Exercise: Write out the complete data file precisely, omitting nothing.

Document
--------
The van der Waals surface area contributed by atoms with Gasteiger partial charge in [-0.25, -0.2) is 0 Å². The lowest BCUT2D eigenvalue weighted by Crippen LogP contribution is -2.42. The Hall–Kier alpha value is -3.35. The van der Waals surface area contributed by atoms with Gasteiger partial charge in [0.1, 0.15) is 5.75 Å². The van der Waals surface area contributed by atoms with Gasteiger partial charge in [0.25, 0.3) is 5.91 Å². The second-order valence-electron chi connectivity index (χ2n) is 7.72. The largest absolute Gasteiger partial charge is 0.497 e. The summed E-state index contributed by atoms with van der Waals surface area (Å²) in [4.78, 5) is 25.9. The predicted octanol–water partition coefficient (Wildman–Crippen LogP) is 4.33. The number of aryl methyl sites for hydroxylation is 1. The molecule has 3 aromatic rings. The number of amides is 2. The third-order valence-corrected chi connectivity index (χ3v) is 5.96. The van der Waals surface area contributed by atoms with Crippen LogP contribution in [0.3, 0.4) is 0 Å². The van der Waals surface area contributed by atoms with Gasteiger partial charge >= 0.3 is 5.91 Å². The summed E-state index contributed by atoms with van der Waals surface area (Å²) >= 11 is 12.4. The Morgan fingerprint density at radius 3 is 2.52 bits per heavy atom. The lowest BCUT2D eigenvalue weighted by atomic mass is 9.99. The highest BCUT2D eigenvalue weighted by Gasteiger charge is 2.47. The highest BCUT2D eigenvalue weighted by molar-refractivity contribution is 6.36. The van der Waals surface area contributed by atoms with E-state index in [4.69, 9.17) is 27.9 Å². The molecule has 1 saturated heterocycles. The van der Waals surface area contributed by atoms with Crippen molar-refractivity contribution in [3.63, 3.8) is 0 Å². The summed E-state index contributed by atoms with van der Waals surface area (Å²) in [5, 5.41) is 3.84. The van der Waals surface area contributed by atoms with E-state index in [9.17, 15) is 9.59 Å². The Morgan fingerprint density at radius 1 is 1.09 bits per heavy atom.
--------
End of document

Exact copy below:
The van der Waals surface area contributed by atoms with Gasteiger partial charge in [-0.25, -0.2) is 0 Å². The lowest BCUT2D eigenvalue weighted by Crippen LogP contribution is -2.42. The Hall–Kier alpha value is -3.35. The van der Waals surface area contributed by atoms with Gasteiger partial charge in [0.1, 0.15) is 5.75 Å². The van der Waals surface area contributed by atoms with Gasteiger partial charge in [0.25, 0.3) is 5.91 Å². The second-order valence-electron chi connectivity index (χ2n) is 7.72. The largest absolute Gasteiger partial charge is 0.497 e. The summed E-state index contributed by atoms with van der Waals surface area (Å²) in [4.78, 5) is 25.9. The predicted octanol–water partition coefficient (Wildman–Crippen LogP) is 4.33. The number of aryl methyl sites for hydroxylation is 1. The molecule has 3 aromatic rings. The number of amides is 2. The third-order valence-corrected chi connectivity index (χ3v) is 5.96. The van der Waals surface area contributed by atoms with Crippen LogP contribution in [0.3, 0.4) is 0 Å². The van der Waals surface area contributed by atoms with Gasteiger partial charge >= 0.3 is 5.91 Å². The summed E-state index contributed by atoms with van der Waals surface area (Å²) >= 11 is 12.4. The Morgan fingerprint density at radius 3 is 2.52 bits per heavy atom. The lowest BCUT2D eigenvalue weighted by atomic mass is 9.99. The highest BCUT2D eigenvalue weighted by Gasteiger charge is 2.47. The highest BCUT2D eigenvalue weighted by molar-refractivity contribution is 6.36. The van der Waals surface area contributed by atoms with E-state index in [4.69, 9.17) is 27.9 Å². The molecule has 1 saturated heterocycles. The van der Waals surface area contributed by atoms with Crippen molar-refractivity contribution in [3.63, 3.8) is 0 Å². The summed E-state index contributed by atoms with van der Waals surface area (Å²) in [5, 5.41) is 3.84. The van der Waals surface area contributed by atoms with E-state index in [9.17, 15) is 9.59 Å². The Morgan fingerprint density at radius 1 is 1.09 bits per heavy atom.